Learning how to live together
Adebiyi and his wife Adeola have been in the Netherlands for a while, after making the complex decision to leave their home in Nigeria. They started a shop and moved into a nice flat in an apartment complex, where all the front doors are lined up along a balcony.
Kees, the neighbour: We met Adebiyi and his wife on the day they moved in. We quickly had a friendly basis with them. But after a while it became a habit that they invited people over and then they would have long conversations outside their front door when the guests left – often very late. I told Adebiyi that this kept the neighbours awake but nothing has changed.
Adebiyi: When we have friends and family over, we talk about old times, new plans and sometimes sing songs from back home. This feels good, we don’t look at time at such moments. Having friends and family over and being together is very important and I can’t imagine this can be disturbing to others. My neighbour mentioned that it wakes him up and I try to take it into account, but why can’t he be happy for us that we’re having a good time after all we’ve gone through?
Adebiyi and his wife are trying to build a new life in a new environment: they have a home, a shop and want to fit in. But they also miss their old life, so they meet with friends and family as often as possible.
The general understanding to keep it quiet after ten pm is common in the Netherlands and it annoys the neighbour that the talking on the balcony wakes him up. Unless someone explains this rule to Adebiyi, he has no idea that it is expected of him in his new neighbourhood. He may upset his neighbours without even realizing it. And even if it has been explained, it may take a while for Adebiyi and Adeola to feel this rule to be important. In their daily life in Nigeria, talking to people is part of a normal, healthy life, no matter what time or where.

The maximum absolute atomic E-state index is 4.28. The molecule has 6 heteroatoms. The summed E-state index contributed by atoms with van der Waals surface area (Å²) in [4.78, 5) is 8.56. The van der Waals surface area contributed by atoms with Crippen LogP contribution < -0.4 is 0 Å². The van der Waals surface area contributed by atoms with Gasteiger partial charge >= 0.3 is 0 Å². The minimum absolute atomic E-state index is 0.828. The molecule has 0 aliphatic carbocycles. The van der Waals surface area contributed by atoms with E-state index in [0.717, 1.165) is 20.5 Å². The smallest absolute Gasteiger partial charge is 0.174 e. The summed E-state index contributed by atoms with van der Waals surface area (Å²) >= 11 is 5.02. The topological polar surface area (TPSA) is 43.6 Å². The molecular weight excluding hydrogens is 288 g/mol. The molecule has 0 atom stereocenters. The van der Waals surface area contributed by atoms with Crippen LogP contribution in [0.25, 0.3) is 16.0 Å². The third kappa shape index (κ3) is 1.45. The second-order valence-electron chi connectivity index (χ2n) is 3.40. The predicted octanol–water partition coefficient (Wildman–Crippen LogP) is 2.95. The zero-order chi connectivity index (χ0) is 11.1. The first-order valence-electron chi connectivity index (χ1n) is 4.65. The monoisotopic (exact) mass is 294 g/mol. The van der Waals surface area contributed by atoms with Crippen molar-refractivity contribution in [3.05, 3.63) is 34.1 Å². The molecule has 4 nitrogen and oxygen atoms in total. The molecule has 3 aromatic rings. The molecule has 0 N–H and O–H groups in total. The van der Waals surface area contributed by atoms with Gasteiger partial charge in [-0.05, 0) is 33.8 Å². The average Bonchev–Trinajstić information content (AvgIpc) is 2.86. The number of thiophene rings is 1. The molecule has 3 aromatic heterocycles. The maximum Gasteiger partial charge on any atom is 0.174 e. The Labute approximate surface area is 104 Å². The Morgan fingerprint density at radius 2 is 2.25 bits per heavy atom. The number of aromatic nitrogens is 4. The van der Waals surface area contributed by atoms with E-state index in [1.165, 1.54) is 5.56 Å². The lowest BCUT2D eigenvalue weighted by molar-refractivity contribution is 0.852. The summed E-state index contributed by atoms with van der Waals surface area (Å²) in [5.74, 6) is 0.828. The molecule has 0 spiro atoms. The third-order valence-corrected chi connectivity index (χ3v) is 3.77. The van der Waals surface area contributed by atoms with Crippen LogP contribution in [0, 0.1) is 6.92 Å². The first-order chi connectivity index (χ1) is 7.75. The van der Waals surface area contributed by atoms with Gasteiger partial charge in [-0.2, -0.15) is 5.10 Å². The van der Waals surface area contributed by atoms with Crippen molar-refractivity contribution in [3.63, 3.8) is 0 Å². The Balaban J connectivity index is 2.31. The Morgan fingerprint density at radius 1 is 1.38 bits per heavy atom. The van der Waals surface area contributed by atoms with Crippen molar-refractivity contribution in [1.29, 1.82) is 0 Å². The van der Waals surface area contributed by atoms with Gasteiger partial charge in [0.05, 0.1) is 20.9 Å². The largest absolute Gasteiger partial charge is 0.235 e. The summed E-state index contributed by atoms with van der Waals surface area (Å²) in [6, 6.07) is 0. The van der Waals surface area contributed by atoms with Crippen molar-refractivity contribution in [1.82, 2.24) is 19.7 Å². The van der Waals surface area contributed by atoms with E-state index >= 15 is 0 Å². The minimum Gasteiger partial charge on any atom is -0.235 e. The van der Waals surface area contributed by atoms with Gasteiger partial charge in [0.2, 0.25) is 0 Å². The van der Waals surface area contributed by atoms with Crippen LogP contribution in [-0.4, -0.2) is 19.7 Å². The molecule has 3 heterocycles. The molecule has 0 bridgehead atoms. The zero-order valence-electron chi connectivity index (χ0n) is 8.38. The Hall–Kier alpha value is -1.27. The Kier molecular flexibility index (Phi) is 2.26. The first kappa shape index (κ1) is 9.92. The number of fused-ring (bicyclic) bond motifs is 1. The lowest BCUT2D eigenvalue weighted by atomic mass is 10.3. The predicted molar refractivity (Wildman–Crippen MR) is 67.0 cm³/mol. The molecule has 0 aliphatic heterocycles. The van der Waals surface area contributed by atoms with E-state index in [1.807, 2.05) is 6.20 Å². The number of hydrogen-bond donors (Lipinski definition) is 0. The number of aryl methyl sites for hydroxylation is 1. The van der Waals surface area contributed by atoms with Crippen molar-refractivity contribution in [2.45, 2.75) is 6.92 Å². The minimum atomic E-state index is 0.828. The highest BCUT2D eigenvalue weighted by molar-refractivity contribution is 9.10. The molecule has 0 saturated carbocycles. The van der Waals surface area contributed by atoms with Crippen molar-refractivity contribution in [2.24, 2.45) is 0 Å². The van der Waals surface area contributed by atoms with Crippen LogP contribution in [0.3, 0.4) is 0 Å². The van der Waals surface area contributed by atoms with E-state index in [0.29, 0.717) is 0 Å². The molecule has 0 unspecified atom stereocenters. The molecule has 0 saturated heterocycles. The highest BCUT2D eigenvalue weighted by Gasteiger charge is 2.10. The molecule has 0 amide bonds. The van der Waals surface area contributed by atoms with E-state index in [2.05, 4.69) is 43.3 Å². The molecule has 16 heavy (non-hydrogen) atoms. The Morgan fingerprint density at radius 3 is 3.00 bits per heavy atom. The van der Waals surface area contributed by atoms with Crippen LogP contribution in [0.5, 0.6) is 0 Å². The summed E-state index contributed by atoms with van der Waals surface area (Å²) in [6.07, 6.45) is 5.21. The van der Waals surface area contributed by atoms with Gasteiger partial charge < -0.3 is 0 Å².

Where lies the connection?
After the neighbour mentioned the noise level at night, Adebiyi is trying to keep it down. If it’s not quiet enough, they can agree a signal that Kees can use, e.g. send a message or call Adebiyi.
Adebiyi can also explain to the neighbour how important it is for himself and for Adeola to meet with friends and family. And then invite the neighbour as well. That will increase Kees’ understanding, but not the neighbours sleep, so an agreement on ‘noise signal’ is very important and Adebiyi should comply to this as much as possible.
Besides that, Adebiyi and his wife should try to finish all conversations inside the flat, not outside on the balcony where everybody can hear it.
Generally, Nigeria has a more collectivist culture. Frequent interaction with friends and family strengthens the community and everybody’s position in the group. Establishing and maintaining these relationships can’t be done in a specific time frame, so it can last until late at night. Greetings and farewells are important and can last longer than in other types of cultures.
In an individualistic society such as the Dutch, people try to schedule a time for friendships and understand when the time for interaction is over. The greetings and farewell rituals are short and less emotional as they aren’t essential to defining the relationship.
Important to know
This anecdote is based on stories that have been shared with us. Connect2Us aims to illuminate the dilemma from both sides and not to label people or suggest that one or the other should behave differently. We see in our daily intercultural work that awareness is enough for those involved to move towards each other without denying themselves. Connect2Us wants to help readers recognise and avoid prejudice.